Removed from the cultural stigmas that surrounded the duo in the 70s, the Carpenters music has since grown in stature. Some critics and artists (like Chrissie Hynde and Madonna ) have acknowledged the understated beauty of Karen Carpenter's melancholy singing, Richard's classy and refined work as the pair's producer, arranger and sometimes songwriter has also come to greater light in the face of a slew of overwraught ballads that have been unleashed in the last twenty years by the likes of Barry Manilow and Celine Dion. He was recently named one of the 500 top producers ever by Billboard and his arrangements have been studied at numerous University music departments, including Stanford and the Berkley school of music.

In 1994 artists including Sonic Youth, Sheryl Crow and Matthew Sweet contributed to If I Were A Carpenter. A Carpenters tribute album. In January VH1, PBS, and A&E all aired documentaries on the group.

Recently, Richard Carpenter released Pianist, Arranger, Composer, Conductor, an album of orchestral versions of Carpenters songs. It was his first album since Time. His debut solo project of 11 years ago.

Carpenter, 51, recently talked to Bam about Pianist, Arranger, Composer, Conductor, Karen and how the Carpenters have been interpreted and misinterpreted over the years.

Bam: Did setting the music of the Carpenters to an orchestra just seem like a logical thing to do given it's melodic sweep?

Richard: It did as part of a multi-album deal. Polydor K.K. (in Japan) wanted (an orchestra-based) album of Carpenters music. I thought this would be a challenge to approach it differently after so many years of hearing the original arrangements. Burt Bacharach (who wrote Close To You with lyricist Hal David) used to produce hits for Dionne Warwick and then turn around and put an album out every year or so of instrumental takes (of those songs). I went into this album really picturing it as a whole. One song really segues into the next so the album is like a long suite.
Bam: The title of the album pretty much sums up what you meant to the Carpenters. Yet despite what you did behind the scenes, I get the sense that there were people that thought you were riding Karen's coat-tails. How much did that hurt you?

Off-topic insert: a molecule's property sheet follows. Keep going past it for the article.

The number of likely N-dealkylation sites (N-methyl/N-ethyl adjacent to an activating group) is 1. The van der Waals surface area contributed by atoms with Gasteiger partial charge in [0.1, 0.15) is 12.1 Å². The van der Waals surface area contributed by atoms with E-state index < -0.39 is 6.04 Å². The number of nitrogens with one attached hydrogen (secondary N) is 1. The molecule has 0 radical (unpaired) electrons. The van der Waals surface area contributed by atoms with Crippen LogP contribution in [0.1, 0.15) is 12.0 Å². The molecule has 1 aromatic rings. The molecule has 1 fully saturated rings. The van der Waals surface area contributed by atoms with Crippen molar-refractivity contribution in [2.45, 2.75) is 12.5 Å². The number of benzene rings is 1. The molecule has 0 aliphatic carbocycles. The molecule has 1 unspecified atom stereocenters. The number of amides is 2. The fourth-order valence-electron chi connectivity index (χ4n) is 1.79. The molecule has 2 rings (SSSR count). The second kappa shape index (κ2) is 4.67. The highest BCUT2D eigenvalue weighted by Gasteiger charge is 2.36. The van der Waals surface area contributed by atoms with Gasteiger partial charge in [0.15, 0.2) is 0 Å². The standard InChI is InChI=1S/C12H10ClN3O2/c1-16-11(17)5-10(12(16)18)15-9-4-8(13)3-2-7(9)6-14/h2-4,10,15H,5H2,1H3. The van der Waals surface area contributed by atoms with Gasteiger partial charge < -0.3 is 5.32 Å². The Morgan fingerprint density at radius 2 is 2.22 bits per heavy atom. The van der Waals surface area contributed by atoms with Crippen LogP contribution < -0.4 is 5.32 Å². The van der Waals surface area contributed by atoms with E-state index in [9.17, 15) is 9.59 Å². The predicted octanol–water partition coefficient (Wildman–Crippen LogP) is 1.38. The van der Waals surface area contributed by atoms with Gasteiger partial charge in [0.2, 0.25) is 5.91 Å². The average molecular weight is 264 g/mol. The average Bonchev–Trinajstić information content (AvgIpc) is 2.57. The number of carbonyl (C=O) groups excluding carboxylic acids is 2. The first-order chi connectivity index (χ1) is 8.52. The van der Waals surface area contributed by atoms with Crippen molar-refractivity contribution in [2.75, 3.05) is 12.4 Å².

Richard: Our peers (understood my role) Because I was nominated for a number of best arrangement (Grammy Awards). But the average person...

I was a little more sensitive then because I was quite young. The average person doesn't know or care, nor should they, about what a record producer does. Before we got the big Baldwin piano on stage. I was strictly using a Wurlitzer electric piano (in concert). There were so many groups at the time like the Partridge Family or the Mike Curb Congregation where people just stood behind an electric piano but couldn't play it at all. So I didn't exactly fill people with the idea that I was doing much! They just liked what they heard and thought Karen just about did it all, including all the vocals. Of course that wasn't true All those multi-layered vocals were the two of us overdubbed. The last chorus of Top Of The World" Karen sings (the high part) and I sing (the low part). A girl once asked her, "How do you sing that 'down' (part)?"
Bam: In the recent VH1 special you spoke of the sadness and anger that you felt after Karen's death. Do you still think, "What if?" What if you had fully recognized her illness earlier? What if she had a better support system around her? Have you been able to put all that behind you or does it still haunt you?
Richard: It's behind me I've drained myself emotionally and psychologically with any other way that I could have approached it. Everyone around her did their best. One reason that disorder is so damn insidious is because of the people who suffer with it don't think they're suffering from anything. So you're really, in essence, talking to a wall. I did everything I could . We all did.